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LOWCOUNTRY LOWDOWN

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County Planning Commission closing in on their part of Comp Plan

 BEAUFORT – Members of the Beaufort County Planning Commission demonstrated Monday night they’ve been doing their homework – reading and pondering the 300-page “Envision Beaufort County,” aka the Comp Plan. 

The Commissioners took less than an hour of their regular monthly meeting to review the latest document designed to guide development through 2040. Drafted by the county planning staff and consultants DesignWorkShop, the document which is required by state law, has been in the proverbial works since March 2020 and been presented to at-least four in-person hearings plus a community session last month held by Councilmembers Paul Sommerville and York Glover. 

The latest draft addresses the major concerns raised in public comments – affordable housing, heirs property, protection of historic cemeteries, sand mining, public water supplies and equity of public resources, a point stressed by the Lowcountry Equitable Land Trust and the Coastal Conservation League. 

The document will be reviewed one more time by the Commission before it goes to County Council for public hearing and three votes. 

And in the city of Beaufort, public meetings on its document are scheduled Aug. 10 and 12. 

So as a concerned citizen interested in the future of the county, you still have time to do that summer reading. 


Another example of officials with tied hands 

BEAUFORT – With the recent upswing in Delta variant COVID cases has come the mask debate.

As we all cross our fingers and hope we don’t have to go back to mandatory masking, school districts across South Carolina already have their marching orders from Columbia – there will be no mandatory masking when classes begin later this month.

This directive happens to be, strangely enough, tacked into the state budget which was passed by the Legislature when it went back into special session on June 9 … to deal with the budget. The directive was approved … not so strangely … primarily along partisan lines.

The budget add-on which says school boards cannot mandate masks may leave some room for interpretation according to Democratic opponents of the bill. But that would mean going to court, spending dollars on lawyers which could be better spent on children’s’ education.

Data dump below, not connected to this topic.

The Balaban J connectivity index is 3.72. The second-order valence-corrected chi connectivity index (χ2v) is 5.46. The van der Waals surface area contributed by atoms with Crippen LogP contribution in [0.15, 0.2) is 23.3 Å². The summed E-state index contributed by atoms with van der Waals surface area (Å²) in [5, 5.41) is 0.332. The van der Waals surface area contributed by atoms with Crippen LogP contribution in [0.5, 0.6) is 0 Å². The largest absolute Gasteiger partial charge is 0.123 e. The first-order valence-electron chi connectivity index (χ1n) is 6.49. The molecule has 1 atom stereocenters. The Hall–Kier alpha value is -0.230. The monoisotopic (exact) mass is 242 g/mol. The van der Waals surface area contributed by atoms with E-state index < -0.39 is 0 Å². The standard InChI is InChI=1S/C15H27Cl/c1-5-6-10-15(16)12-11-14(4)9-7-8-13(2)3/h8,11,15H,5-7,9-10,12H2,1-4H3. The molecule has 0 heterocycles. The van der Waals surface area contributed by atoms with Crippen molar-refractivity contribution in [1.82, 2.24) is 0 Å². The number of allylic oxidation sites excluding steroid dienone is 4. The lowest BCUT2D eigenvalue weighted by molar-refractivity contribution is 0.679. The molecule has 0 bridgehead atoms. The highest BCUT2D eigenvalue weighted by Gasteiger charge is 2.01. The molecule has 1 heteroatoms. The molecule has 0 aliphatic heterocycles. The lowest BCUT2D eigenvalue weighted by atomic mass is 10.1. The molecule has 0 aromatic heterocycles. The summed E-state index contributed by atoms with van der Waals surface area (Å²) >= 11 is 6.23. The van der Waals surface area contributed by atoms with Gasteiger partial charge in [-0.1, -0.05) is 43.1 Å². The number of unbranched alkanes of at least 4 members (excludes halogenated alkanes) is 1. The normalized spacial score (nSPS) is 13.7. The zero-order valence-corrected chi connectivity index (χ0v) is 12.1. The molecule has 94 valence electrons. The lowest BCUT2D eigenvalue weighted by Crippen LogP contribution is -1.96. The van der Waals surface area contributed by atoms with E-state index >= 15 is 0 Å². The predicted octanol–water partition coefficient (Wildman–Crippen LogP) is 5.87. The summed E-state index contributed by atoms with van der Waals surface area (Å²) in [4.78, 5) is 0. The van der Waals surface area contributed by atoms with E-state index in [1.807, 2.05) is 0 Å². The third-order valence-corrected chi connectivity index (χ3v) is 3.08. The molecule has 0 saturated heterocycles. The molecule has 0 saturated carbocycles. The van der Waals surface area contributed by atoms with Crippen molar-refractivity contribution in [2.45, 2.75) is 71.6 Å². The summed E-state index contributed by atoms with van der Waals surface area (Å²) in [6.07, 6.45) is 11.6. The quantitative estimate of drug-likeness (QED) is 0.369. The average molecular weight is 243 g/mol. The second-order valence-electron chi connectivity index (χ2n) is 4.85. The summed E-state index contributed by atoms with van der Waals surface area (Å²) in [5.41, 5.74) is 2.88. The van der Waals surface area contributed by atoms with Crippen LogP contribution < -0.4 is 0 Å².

And the state school officials’ response: their hands are tied.


Score one for the County in the billboard battles

BEAUFORT – A recent ruling in magistrate’s court is one sign Beaufort County takes its’ billboards seriously.

Judge Nancy Sadler ruled last week that Adams Outdoor Advertising had erred in making repairs to two existing billboards along S.C. 21 without county approval.

The county’s 20-plus-year-old sign ordinance prohibits new billboards and requires removal of signs that considered dilapidated. At the time of its passage, the ordinance allowed existing billboards to be “grandfathered” with the intent they all eventually go away with deterioration.

Attorneys for the advertising company argued they had state Department of Transportation approval for the repair work.

Adams has also approached the county about the installation of 10 digital billboards, similar to the ones on the west side of S.C. 170 in the Okatie area. The west side of the road is Jasper County, which does not prohibit the signs as Beaufort County’s ordinance currently does.

The County Council is in the process of updating its sign ordinance to specifically restrict digital signs but Adams Outdoor Advertising has sued local governments, including the town of Mt. Pleasant, challenging that prohibition.

The company has not indicated whether it will appeal the latest ruling.


And the walls came tumbling down

BEAUFORT – Luckily, the walls did NOT come tumbling down at 724 Bay Street last week, but they did bulge.

Bystanders noticed a slight bulge in the brick veneer of the exterior wall on the Scott Street Extension Friday afternoon, prompting the city to close the street next to Hearth restaurant.

Deals clothing store, owned and operated by Connie Kling for the past 32 years, is in the process of closing, but the shoppers looking for a last-minute sales bargain apparently were not to blame.

Reportedly, it’s not a structural issue on the circa 1910 building owned by Graham Trask. It was another Trask-owned structure in the 200 block of Carteret Street, behind what was Fordham Hardware, where the roof partially collapsed in March as the building was being renovated.

Ironically, it’s concern about the structural impact on these historic buildings that has many residents worried about the potential impact of the massive new buildings proposed by Dick Stewart and 303 Associates – you know, the parking garage, three-story apartment building on Charles and a new hotel on Scott Street.


Corrections

The July 22 column reference to Henry Robert’s RULES OF ORDER prompted two comments for correction. One, it’s “Robert”, not with an “s” and two, the military commander was not born in Jasper but the Beaufort District, which included what we now know as Jasper County. Thank you to the historians who read.

Lolita Huckaby Watson is a community volunteer and former reporter/editorial assistant/columnist with The Beaufort Gazette, The Savannah Morning News, Bluffton Today, Beaufort Today and The Robesonian (Lumberton, N.C.). She can be reached at bftbay@gmail.com.

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